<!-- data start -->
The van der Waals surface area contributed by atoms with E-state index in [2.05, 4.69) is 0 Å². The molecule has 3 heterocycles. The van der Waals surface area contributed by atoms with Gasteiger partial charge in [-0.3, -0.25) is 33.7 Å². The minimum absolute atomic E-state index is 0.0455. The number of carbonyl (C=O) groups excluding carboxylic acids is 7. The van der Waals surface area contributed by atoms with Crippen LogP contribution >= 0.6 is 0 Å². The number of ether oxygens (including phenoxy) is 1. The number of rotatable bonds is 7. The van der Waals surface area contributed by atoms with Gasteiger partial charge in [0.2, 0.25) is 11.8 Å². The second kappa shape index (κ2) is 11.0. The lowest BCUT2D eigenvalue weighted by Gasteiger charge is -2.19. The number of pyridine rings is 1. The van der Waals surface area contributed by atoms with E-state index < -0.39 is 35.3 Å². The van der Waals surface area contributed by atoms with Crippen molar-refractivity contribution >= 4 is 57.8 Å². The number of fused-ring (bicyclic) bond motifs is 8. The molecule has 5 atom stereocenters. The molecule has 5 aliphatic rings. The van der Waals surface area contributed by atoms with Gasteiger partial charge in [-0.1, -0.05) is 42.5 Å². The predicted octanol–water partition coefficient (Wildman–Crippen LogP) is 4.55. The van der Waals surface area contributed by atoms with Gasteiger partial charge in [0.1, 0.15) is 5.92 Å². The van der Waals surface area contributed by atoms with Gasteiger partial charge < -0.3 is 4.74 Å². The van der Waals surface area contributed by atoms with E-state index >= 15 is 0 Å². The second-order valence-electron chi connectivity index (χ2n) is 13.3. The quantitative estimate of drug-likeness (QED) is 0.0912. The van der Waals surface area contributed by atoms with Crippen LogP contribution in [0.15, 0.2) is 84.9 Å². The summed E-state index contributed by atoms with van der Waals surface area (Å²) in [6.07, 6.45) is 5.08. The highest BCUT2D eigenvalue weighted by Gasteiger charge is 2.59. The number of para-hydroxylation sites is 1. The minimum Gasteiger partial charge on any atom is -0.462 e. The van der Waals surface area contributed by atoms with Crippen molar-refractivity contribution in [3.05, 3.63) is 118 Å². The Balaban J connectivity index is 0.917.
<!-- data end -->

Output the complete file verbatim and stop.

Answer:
The van der Waals surface area contributed by atoms with E-state index in [2.05, 4.69) is 0 Å². The molecule has 3 heterocycles. The van der Waals surface area contributed by atoms with Gasteiger partial charge in [-0.3, -0.25) is 33.7 Å². The minimum absolute atomic E-state index is 0.0455. The number of carbonyl (C=O) groups excluding carboxylic acids is 7. The van der Waals surface area contributed by atoms with Crippen LogP contribution >= 0.6 is 0 Å². The number of ether oxygens (including phenoxy) is 1. The number of rotatable bonds is 7. The van der Waals surface area contributed by atoms with Gasteiger partial charge in [0.2, 0.25) is 11.8 Å². The second kappa shape index (κ2) is 11.0. The lowest BCUT2D eigenvalue weighted by Gasteiger charge is -2.19. The number of pyridine rings is 1. The van der Waals surface area contributed by atoms with E-state index < -0.39 is 35.3 Å². The van der Waals surface area contributed by atoms with Crippen molar-refractivity contribution >= 4 is 57.8 Å². The number of fused-ring (bicyclic) bond motifs is 8. The molecule has 5 atom stereocenters. The molecule has 5 aliphatic rings. The van der Waals surface area contributed by atoms with Gasteiger partial charge in [-0.1, -0.05) is 42.5 Å². The predicted octanol–water partition coefficient (Wildman–Crippen LogP) is 4.55. The van der Waals surface area contributed by atoms with Gasteiger partial charge in [0.1, 0.15) is 5.92 Å². The van der Waals surface area contributed by atoms with Gasteiger partial charge < -0.3 is 4.74 Å². The van der Waals surface area contributed by atoms with E-state index >= 15 is 0 Å². The second-order valence-electron chi connectivity index (χ2n) is 13.3. The quantitative estimate of drug-likeness (QED) is 0.0912. The van der Waals surface area contributed by atoms with Crippen LogP contribution in [0.15, 0.2) is 84.9 Å². The summed E-state index contributed by atoms with van der Waals surface area (Å²) in [6.07, 6.45) is 5.08. The highest BCUT2D eigenvalue weighted by Gasteiger charge is 2.59. The number of para-hydroxylation sites is 1. The minimum Gasteiger partial charge on any atom is -0.462 e. The van der Waals surface area contributed by atoms with Crippen molar-refractivity contribution in [3.05, 3.63) is 118 Å². The Balaban J connectivity index is 0.917.